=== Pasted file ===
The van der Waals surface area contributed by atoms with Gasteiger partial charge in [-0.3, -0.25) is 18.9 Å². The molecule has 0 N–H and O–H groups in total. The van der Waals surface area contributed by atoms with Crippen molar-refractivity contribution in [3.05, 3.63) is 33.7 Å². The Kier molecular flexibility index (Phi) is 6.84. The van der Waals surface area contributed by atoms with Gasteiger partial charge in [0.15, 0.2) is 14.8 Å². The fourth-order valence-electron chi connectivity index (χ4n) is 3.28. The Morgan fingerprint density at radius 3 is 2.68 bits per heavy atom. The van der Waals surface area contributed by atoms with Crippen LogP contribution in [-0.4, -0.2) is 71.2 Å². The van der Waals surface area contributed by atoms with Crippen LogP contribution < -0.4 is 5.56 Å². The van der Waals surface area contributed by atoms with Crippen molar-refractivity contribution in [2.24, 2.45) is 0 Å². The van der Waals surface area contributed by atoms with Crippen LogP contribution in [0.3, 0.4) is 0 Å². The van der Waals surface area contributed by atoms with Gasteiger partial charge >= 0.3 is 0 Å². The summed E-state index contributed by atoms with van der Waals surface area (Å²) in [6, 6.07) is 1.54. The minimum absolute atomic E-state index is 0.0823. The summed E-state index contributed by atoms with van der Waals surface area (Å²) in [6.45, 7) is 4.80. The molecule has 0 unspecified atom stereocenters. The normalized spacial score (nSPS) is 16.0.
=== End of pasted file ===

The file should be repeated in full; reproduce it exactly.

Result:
The van der Waals surface area contributed by atoms with Gasteiger partial charge in [-0.3, -0.25) is 18.9 Å². The molecule has 0 N–H and O–H groups in total. The van der Waals surface area contributed by atoms with Crippen molar-refractivity contribution in [3.05, 3.63) is 33.7 Å². The Kier molecular flexibility index (Phi) is 6.84. The van der Waals surface area contributed by atoms with Gasteiger partial charge in [0.15, 0.2) is 14.8 Å². The fourth-order valence-electron chi connectivity index (χ4n) is 3.28. The Morgan fingerprint density at radius 3 is 2.68 bits per heavy atom. The van der Waals surface area contributed by atoms with Crippen LogP contribution in [-0.4, -0.2) is 71.2 Å². The van der Waals surface area contributed by atoms with Crippen LogP contribution < -0.4 is 5.56 Å². The van der Waals surface area contributed by atoms with Crippen molar-refractivity contribution in [2.24, 2.45) is 0 Å². The van der Waals surface area contributed by atoms with Crippen LogP contribution in [0.3, 0.4) is 0 Å². The van der Waals surface area contributed by atoms with Gasteiger partial charge >= 0.3 is 0 Å². The summed E-state index contributed by atoms with van der Waals surface area (Å²) in [6, 6.07) is 1.54. The minimum absolute atomic E-state index is 0.0823. The summed E-state index contributed by atoms with van der Waals surface area (Å²) in [6.45, 7) is 4.80. The molecule has 0 unspecified atom stereocenters. The normalized spacial score (nSPS) is 16.0.